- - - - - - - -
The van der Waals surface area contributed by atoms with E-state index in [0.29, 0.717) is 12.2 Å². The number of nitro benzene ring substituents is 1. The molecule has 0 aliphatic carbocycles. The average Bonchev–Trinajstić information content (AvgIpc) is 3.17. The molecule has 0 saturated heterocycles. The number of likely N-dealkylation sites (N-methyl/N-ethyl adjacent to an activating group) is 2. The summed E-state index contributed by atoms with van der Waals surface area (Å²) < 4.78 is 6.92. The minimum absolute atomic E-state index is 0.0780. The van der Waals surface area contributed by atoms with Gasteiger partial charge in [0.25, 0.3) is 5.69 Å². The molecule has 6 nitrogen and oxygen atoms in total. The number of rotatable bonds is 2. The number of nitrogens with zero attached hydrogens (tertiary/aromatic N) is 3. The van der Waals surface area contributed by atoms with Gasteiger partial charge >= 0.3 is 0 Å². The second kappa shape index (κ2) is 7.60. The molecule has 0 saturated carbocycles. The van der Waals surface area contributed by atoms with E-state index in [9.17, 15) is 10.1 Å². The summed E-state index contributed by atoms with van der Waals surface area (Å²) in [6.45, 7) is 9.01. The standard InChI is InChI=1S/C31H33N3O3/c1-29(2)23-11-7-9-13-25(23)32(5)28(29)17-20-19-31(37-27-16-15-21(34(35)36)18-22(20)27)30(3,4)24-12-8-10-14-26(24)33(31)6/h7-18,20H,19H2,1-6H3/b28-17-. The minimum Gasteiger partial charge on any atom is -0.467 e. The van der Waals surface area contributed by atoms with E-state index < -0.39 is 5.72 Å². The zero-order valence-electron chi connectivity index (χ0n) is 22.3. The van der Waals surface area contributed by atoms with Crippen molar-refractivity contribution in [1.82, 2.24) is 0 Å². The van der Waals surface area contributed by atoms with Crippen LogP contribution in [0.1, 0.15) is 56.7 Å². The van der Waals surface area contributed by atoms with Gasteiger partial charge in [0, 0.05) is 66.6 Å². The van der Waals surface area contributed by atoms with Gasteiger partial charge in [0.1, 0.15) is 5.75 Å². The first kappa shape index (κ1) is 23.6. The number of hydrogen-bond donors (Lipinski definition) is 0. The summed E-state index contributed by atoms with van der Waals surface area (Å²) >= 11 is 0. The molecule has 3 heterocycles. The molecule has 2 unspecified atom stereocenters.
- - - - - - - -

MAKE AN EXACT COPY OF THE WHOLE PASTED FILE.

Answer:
The van der Waals surface area contributed by atoms with E-state index in [0.29, 0.717) is 12.2 Å². The number of nitro benzene ring substituents is 1. The molecule has 0 aliphatic carbocycles. The average Bonchev–Trinajstić information content (AvgIpc) is 3.17. The molecule has 0 saturated heterocycles. The number of likely N-dealkylation sites (N-methyl/N-ethyl adjacent to an activating group) is 2. The summed E-state index contributed by atoms with van der Waals surface area (Å²) < 4.78 is 6.92. The minimum absolute atomic E-state index is 0.0780. The van der Waals surface area contributed by atoms with Gasteiger partial charge in [0.25, 0.3) is 5.69 Å². The molecule has 6 nitrogen and oxygen atoms in total. The number of rotatable bonds is 2. The number of nitrogens with zero attached hydrogens (tertiary/aromatic N) is 3. The van der Waals surface area contributed by atoms with Gasteiger partial charge >= 0.3 is 0 Å². The second kappa shape index (κ2) is 7.60. The molecule has 0 saturated carbocycles. The van der Waals surface area contributed by atoms with E-state index in [9.17, 15) is 10.1 Å². The summed E-state index contributed by atoms with van der Waals surface area (Å²) in [6.45, 7) is 9.01. The standard InChI is InChI=1S/C31H33N3O3/c1-29(2)23-11-7-9-13-25(23)32(5)28(29)17-20-19-31(37-27-16-15-21(34(35)36)18-22(20)27)30(3,4)24-12-8-10-14-26(24)33(31)6/h7-18,20H,19H2,1-6H3/b28-17-. The minimum Gasteiger partial charge on any atom is -0.467 e. The van der Waals surface area contributed by atoms with E-state index < -0.39 is 5.72 Å². The zero-order valence-electron chi connectivity index (χ0n) is 22.3. The van der Waals surface area contributed by atoms with Crippen molar-refractivity contribution in [1.82, 2.24) is 0 Å². The van der Waals surface area contributed by atoms with Crippen LogP contribution in [0.1, 0.15) is 56.7 Å². The van der Waals surface area contributed by atoms with Gasteiger partial charge in [0, 0.05) is 66.6 Å². The van der Waals surface area contributed by atoms with Gasteiger partial charge in [0.1, 0.15) is 5.75 Å². The first kappa shape index (κ1) is 23.6. The number of hydrogen-bond donors (Lipinski definition) is 0. The summed E-state index contributed by atoms with van der Waals surface area (Å²) >= 11 is 0. The molecule has 3 heterocycles. The molecule has 2 unspecified atom stereocenters.